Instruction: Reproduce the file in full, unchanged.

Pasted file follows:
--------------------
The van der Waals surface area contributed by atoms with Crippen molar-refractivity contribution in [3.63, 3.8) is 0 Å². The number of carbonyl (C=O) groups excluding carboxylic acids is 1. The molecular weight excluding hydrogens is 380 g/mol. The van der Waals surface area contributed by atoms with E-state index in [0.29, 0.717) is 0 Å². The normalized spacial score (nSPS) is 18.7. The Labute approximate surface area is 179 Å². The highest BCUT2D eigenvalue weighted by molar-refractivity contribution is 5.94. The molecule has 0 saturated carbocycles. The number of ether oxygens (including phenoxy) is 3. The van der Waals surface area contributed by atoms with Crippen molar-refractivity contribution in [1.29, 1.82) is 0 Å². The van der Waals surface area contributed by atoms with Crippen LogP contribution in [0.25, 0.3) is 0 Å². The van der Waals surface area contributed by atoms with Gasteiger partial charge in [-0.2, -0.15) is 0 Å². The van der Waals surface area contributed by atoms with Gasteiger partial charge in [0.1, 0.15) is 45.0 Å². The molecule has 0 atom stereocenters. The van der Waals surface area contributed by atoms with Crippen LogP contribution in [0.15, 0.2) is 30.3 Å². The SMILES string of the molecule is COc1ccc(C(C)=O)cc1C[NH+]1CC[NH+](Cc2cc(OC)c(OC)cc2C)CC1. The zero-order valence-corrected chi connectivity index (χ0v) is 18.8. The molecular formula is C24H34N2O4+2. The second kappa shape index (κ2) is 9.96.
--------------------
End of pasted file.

The van der Waals surface area contributed by atoms with Crippen molar-refractivity contribution in [3.63, 3.8) is 0 Å². The number of carbonyl (C=O) groups excluding carboxylic acids is 1. The molecular weight excluding hydrogens is 380 g/mol. The van der Waals surface area contributed by atoms with E-state index in [0.29, 0.717) is 0 Å². The normalized spacial score (nSPS) is 18.7. The Labute approximate surface area is 179 Å². The highest BCUT2D eigenvalue weighted by molar-refractivity contribution is 5.94. The molecule has 0 saturated carbocycles. The number of ether oxygens (including phenoxy) is 3. The van der Waals surface area contributed by atoms with Crippen molar-refractivity contribution in [1.29, 1.82) is 0 Å². The van der Waals surface area contributed by atoms with Crippen LogP contribution in [0.25, 0.3) is 0 Å². The van der Waals surface area contributed by atoms with Gasteiger partial charge in [-0.2, -0.15) is 0 Å². The van der Waals surface area contributed by atoms with Gasteiger partial charge in [0.1, 0.15) is 45.0 Å². The molecule has 0 atom stereocenters. The van der Waals surface area contributed by atoms with Crippen LogP contribution in [0.15, 0.2) is 30.3 Å². The SMILES string of the molecule is COc1ccc(C(C)=O)cc1C[NH+]1CC[NH+](Cc2cc(OC)c(OC)cc2C)CC1. The zero-order valence-corrected chi connectivity index (χ0v) is 18.8. The molecular formula is C24H34N2O4+2. The second kappa shape index (κ2) is 9.96.